Schenectady County

Two charged with selling grates stolen from Schenectady streets

Two former Downtown Schenectady Improvement Corp. employees have been charged with possessing cast i

Two former Downtown Schenectady Improvement Corp. employees have been charged with possessing cast iron tree grates stolen from the downtown area.

Charles Williams, 33, of Union Street, and Warren Ashburn, 29, of Irving Street, both face one count of third-degree criminal possession of stolen property.

They are accused of selling the stolen grates for scrap.

Corporation executive director Jim Salengo Friday called the accusations against the men regrettable and “totally against” what the corporation stands for.

As to how the grates were taken, “that’s what everybody’s trying to figure out,” he said.

Ashburn left the corporation Oct. 1, after about a year of employment, officials said. Williams worked with the corporation until last month, leaving soon after the thefts were discovered.

The thefts were discovered after a viewer of CBS6 tipped off the station and the station then relayed the information to police. The viewer sent information that tree grates were at T.A. Predel and Co., a scrap yard off Edison Avenue.

In all, a total of 67 sets of grates and 13 more vertical tree cages were missing. The stolen items were valued at more than $70,000.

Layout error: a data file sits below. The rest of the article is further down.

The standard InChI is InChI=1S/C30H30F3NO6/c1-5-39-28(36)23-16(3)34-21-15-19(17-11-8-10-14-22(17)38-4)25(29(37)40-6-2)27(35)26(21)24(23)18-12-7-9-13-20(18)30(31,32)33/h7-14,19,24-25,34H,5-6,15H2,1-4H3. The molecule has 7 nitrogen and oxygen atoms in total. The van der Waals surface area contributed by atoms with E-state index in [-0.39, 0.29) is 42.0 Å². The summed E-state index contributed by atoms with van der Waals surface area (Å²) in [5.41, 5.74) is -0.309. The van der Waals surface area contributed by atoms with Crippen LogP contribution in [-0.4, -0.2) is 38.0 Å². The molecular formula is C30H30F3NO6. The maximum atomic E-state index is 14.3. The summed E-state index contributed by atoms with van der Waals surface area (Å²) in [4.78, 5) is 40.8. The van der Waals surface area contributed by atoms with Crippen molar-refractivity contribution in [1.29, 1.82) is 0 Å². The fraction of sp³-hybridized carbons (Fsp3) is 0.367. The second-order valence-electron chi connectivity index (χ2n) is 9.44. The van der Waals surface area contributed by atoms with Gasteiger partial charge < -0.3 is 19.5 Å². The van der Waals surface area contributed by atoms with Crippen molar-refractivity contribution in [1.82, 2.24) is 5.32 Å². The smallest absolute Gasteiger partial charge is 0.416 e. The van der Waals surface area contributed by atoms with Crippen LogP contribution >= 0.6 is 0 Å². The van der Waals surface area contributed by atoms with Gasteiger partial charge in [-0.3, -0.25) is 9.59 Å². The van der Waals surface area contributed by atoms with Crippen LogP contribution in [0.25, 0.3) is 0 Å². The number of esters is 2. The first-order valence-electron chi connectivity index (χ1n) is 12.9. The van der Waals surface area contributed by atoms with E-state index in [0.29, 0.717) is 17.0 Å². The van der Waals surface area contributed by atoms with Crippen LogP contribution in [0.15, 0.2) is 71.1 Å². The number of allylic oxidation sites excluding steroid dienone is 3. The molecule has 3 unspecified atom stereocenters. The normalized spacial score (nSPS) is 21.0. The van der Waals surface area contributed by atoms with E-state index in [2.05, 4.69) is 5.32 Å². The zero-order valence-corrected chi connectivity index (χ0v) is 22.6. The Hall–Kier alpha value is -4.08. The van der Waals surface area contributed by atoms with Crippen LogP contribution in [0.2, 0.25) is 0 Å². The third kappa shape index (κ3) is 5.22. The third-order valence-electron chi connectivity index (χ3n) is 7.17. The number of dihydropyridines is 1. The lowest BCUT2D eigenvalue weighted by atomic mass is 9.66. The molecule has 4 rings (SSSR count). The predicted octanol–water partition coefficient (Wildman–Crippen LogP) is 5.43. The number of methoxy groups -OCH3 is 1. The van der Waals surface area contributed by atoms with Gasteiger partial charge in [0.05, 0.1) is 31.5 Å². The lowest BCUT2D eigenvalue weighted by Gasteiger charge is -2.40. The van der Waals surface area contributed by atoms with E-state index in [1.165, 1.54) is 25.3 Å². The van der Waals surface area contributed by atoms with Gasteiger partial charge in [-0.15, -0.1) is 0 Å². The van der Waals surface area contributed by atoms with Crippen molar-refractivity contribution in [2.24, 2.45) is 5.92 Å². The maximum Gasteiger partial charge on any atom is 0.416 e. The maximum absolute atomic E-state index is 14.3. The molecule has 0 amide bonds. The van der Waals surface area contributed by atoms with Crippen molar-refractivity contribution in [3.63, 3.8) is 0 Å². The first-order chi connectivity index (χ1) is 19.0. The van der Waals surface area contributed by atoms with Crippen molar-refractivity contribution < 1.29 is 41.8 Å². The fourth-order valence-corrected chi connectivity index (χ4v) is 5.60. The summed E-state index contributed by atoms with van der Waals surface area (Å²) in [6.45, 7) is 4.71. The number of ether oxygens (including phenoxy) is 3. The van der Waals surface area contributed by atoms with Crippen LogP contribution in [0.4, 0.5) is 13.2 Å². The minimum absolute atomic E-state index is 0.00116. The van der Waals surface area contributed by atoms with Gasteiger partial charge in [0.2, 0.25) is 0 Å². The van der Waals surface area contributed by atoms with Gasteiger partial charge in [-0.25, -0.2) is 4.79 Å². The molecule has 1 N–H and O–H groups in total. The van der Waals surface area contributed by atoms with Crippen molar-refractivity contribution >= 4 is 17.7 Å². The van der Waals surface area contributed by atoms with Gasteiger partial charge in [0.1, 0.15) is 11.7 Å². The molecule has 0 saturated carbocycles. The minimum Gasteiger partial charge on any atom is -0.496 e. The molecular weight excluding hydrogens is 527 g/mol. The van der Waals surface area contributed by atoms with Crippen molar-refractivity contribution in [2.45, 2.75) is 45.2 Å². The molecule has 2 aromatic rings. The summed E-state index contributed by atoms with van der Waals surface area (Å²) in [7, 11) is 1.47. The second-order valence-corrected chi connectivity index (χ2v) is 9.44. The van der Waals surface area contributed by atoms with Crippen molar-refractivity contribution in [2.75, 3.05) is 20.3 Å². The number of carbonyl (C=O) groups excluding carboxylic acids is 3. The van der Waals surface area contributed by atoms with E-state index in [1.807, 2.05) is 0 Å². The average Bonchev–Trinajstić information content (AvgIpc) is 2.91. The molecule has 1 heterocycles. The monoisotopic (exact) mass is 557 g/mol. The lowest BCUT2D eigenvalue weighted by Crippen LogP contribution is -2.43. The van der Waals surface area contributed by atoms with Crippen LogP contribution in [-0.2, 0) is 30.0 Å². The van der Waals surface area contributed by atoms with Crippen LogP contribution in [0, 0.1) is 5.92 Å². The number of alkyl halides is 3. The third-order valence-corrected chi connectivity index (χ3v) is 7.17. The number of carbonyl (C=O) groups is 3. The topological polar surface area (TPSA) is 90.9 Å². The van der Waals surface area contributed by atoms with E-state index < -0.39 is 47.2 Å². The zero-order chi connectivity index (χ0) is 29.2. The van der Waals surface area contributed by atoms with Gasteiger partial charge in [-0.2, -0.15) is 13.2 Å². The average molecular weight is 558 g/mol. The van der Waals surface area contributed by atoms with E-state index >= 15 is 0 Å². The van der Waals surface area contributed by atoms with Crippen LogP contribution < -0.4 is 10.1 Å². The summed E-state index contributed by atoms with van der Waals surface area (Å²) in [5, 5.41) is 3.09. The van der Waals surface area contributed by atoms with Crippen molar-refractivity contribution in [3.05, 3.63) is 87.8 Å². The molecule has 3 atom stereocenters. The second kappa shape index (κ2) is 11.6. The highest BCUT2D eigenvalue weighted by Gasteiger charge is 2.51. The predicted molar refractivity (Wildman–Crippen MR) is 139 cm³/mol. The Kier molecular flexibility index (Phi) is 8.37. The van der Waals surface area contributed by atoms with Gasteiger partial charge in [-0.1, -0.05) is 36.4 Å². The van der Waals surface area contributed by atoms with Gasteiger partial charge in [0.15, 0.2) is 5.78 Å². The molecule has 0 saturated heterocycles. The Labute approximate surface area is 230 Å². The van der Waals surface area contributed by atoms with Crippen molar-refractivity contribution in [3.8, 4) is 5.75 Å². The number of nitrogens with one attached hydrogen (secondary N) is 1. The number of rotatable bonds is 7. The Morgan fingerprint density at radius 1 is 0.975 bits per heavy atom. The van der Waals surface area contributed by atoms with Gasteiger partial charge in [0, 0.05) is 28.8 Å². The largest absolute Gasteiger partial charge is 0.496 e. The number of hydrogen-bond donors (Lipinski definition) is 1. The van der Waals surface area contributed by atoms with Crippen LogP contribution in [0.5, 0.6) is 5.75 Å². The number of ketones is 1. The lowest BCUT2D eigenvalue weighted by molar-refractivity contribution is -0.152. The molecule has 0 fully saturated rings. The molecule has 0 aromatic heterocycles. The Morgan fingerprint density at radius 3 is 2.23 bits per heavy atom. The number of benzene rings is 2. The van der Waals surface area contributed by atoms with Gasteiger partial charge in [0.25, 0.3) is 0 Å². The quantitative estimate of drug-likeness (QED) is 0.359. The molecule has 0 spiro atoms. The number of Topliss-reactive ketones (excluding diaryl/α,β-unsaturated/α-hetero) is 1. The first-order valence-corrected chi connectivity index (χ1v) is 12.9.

Just more than half of the grates were recovered at Predel. The fate of the rest was unknown.

Records kept by Predel helped direct police to the men, Assistant Schenectady Police Chief Brian Kilcullen said.

“It wasn’t difficult to identify the individuals from some of the records we obtained,” Kilcullen said.

The men are not charged with taking the grates, but they are accused of possessing a total of 16 sets of grates at the scrap yard March 19.

Those 16 grates weighed in excess of 6,300 pounds. Each set costs the city $1,116 to replace. The men are accused of selling all 16 for a scrap price that totalled just $893.20, according to papers filed in court.

Police made the arrests after sorting through all of the records made available to them by the recycler, Kilcullen said.

Police are still trying to put together how the grates were taken. Police have previously said the winter snow may have helped conceal the thefts for some time.

“It’s not something that happened over a short period of time,” Kilcullen said, noting the weight of the material taken.

The vehicle used to drop off the grates was described as some sort of business vehicle, Kilcullen said. The exact type was unknown.

Kilcullen said that once the CBS6 story aired on the thefts, Williams took a personal day, then soon after turned in his agency-issued belongings.

The men were outdoor corporation employees, Salengo said, meaning they helped clear the sidewalks in the winter and helped hang the flower baskets in the summer, among other duties.

DSIC funding comes from downtown businesses, along with fundraising and grants.

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